From East Gate to rubble and to rebirth

It once guarded the eastern approach to the centre of King’s Lynn, but the last remains of the town’s East Gate are now six miles away and form the imposing southern entrance to Hillington Hall

The South Gate is one of the most recognisable landmarks in King’s Lynn, and has been welcoming visitors to the town for almost 600 years - at least in its present state.

Many years before the birth of Christopher Columbus, Henry VIII and William Shakespeare the structure was already badly in need of repair, and the authorities gave the job to London mason Robert Hertanger, whose imposing grand design employed some 200,000 bricks and included everything from a 20ft arch with a fan-vaulted ceiling to an inside toilet.

Hertanger was equally passionate about the town’s pubs, however, and ran out of money before the new South Gate was completed - which had to make do with a temporary roof.

It was a rather inauspicious start for the building but at least it fared better than its sister, not least in the fact that it has managed to remain in place.

Over on the other side of town was another monumental gate that marked the division between King’s Lynn and Gaywood.

Thought to have been built around 1266, the original wooden towers and drawbridge of the East Gate were in a sorry state of repair by 1500 and it was eventually renovated in 1541 during the later years of Henry VIII. At the time it was commonly known as St. Catherine’s Gate due to it adjoining the section of the town’s defences called St. Catherine’s Wall and the nearby chapel which was dedicated to the saint.

The bridge was extended with a second span over the Gaywood River and the drawbridge was removed, but no one seems to have paid much attention to the town’s growing importance as a commercial centre.

Its central arch was too low for the increasing amounts of goods and supplies passing under it (or at least trying to), and it was a problem highlighted when the rather capricious and debt-ridden 3rd Earl of Orford sold Robert Walpole’s extraordinary art collection to Russia’s Catherine the Great in 1779.

On their way to the docks in King’s Lynn to be exported, the priceless works (including several paintings by Van Dyck, Poussin, Rubens, and Rembrandt) had to be unloaded and carried through the gate by hand.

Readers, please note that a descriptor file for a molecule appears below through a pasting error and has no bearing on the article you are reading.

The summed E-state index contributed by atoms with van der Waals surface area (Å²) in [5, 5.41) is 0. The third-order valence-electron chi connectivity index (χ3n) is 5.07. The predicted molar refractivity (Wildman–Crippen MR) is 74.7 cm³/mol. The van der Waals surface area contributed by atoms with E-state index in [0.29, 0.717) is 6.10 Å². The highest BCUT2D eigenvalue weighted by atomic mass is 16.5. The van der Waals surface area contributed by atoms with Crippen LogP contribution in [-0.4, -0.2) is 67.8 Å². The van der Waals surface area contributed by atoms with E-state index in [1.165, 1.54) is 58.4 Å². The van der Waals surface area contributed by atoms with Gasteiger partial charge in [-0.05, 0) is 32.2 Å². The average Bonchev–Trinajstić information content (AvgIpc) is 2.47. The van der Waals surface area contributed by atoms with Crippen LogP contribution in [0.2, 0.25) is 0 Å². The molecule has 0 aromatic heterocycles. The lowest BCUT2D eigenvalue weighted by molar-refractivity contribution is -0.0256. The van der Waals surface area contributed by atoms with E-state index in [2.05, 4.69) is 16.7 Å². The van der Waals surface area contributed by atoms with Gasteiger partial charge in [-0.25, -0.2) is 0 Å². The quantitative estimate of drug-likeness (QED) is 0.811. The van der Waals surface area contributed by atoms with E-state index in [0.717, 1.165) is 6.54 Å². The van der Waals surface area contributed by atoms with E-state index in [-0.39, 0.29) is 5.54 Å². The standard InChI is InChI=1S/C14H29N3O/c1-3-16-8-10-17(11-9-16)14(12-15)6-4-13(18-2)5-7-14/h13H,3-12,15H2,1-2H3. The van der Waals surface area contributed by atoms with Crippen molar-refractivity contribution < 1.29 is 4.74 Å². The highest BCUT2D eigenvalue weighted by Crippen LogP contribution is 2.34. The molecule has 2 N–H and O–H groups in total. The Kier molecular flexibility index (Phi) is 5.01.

As far as its future was concerned, the writing was literally on the wall for the East Gate - and it was demolished in 1800, virtually nothing remaining apart from piles of stone and Henry VIII’s coat of arms.

Placed over the gate to remind visitors they were about to enter a royal borough that was no longer under the bishop’s control, the latter was built into the wall of an outhouse belonging to Mr. W. King a few hundred yards away in Littleport Street - although it was soon on the move again when the building was altered.

The finely-carved tablet had several homes over the following century, gradually making its way across town until 1982 when it was installed above the entrance of the newly-built King’s Lynn Magistrates Court. 

As for the piles of stones remaining from the East Gate, they were eventually bought (reportedly at a very attractive price) by the growing estate at Hillington - along with the remains of the fine Market Cross that used to stand in the Tuesday Market Place and was demolished around the same time.

There they were used in the construction of a monumental gate at the southern entrance of Hillington Hall. 

It was part of a major building project by the Swaffham-born architect William Donthorn, one of the founders of what became the Royal Institute of British Architects (RIBA). His new Hillington Hall replaced an earlier house that dated from 1624 and was typical of his imposing Greek Revival country houses.

The hall was itself demolished in 1946, suffering the same fate as Donthorn’s halls at Elmham, Watlington and Pickenham - perhaps explaining why the architect doesn’t enjoy such a famous reputation as his contemporaries.

Along with the Leicester Monument at Holkham Hall, the gate standing at the entrance to Hillington Hall is one of the last surviving examples of Donthorn’s work in Norfolk - and the final resting place of what remains of King’s Lynn’s East Gate.

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